Wanted: A Better Way to Fight Leukemia
June 15, 2017
JTA — Israel has the fourth-highest per capita rate of leukemia deaths worldwide. In America, leukemia kills more than 24,000 people per year.
Most leukemia treatments today focus on chemotherapy, steroid drugs and stem-cell transplants. But Ben-Gurion University of the Negev researcher Dr. Roi Gazit is on the hunt for more effective, targeted treatments.
“Immune therapies and stem-cell treatments offer great advantages but too many options to choose from,” Dr. Gazit says. “Our models will help to better specify which treatment may suit a specific type, and even sub-type, of the disease. Unfortunately, there is no one-size-fits-all treatment for leukemia. That’s why we need tailor-made models to fit the treatment to the disease.”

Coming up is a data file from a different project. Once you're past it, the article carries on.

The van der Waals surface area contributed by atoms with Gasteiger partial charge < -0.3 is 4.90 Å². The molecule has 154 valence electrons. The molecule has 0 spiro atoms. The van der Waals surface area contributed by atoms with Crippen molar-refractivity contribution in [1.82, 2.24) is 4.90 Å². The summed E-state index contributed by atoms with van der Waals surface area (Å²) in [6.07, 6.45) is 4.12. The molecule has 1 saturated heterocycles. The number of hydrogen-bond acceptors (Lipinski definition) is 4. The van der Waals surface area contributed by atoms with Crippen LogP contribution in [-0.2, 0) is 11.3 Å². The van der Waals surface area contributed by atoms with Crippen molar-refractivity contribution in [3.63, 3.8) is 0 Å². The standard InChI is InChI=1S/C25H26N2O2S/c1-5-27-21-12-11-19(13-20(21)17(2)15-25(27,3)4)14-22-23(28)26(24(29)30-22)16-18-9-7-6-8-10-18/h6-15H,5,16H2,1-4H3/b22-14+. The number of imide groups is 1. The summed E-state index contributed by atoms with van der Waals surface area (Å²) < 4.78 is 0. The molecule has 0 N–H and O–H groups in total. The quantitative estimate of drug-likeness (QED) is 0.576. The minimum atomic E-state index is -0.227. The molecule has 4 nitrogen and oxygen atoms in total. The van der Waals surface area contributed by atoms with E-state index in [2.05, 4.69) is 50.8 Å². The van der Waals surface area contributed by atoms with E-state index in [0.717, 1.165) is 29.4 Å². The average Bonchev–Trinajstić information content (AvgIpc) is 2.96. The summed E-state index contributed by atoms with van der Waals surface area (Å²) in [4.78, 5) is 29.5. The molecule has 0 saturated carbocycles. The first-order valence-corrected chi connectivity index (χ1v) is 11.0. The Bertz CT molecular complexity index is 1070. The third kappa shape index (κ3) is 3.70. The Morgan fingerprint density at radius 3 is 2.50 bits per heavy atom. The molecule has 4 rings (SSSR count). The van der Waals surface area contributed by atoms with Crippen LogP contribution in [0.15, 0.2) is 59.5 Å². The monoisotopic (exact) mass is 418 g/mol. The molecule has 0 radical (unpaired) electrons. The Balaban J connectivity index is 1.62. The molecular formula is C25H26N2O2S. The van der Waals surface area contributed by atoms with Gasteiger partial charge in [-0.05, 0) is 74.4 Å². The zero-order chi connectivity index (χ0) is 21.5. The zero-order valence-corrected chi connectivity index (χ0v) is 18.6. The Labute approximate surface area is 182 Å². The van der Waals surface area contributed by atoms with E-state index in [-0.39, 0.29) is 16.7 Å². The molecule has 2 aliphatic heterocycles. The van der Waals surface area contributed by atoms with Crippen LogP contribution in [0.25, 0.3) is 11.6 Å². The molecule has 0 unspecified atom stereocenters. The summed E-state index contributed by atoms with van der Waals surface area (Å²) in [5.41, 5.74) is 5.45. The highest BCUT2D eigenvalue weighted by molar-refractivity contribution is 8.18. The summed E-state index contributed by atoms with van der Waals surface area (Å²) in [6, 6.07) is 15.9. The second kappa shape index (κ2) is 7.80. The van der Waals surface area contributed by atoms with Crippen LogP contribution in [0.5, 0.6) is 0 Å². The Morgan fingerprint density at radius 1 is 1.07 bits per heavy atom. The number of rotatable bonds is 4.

Dr. Gazit is focusing on how to develop targeted treatment of cancer cells using hematopoietic stem cells — stem cells used in cancer treatment because of their ability to divide and form new and different kinds of blood cells. The research involves taking primary cells — cells cultured directly from a subject — and turning them into malignant leukemia growth inside mice. By examining how the leukemia develops, he is exploring ways that hematopoietic stem cells may be deployed to arrest the leukemia.
The research models his lab is using, part of a project supported by the Israel Cancer Research Fund, could help scientists develop more types of immunotherapy and more ways to use stem cells to combat leukemia.
“With any new information we can gain better understanding, which translates into better treatment,” says Dr. Gazit.
(This is an excerpt from an article sponsored by and produced in partnership with the Israel Cancer Research Fund.)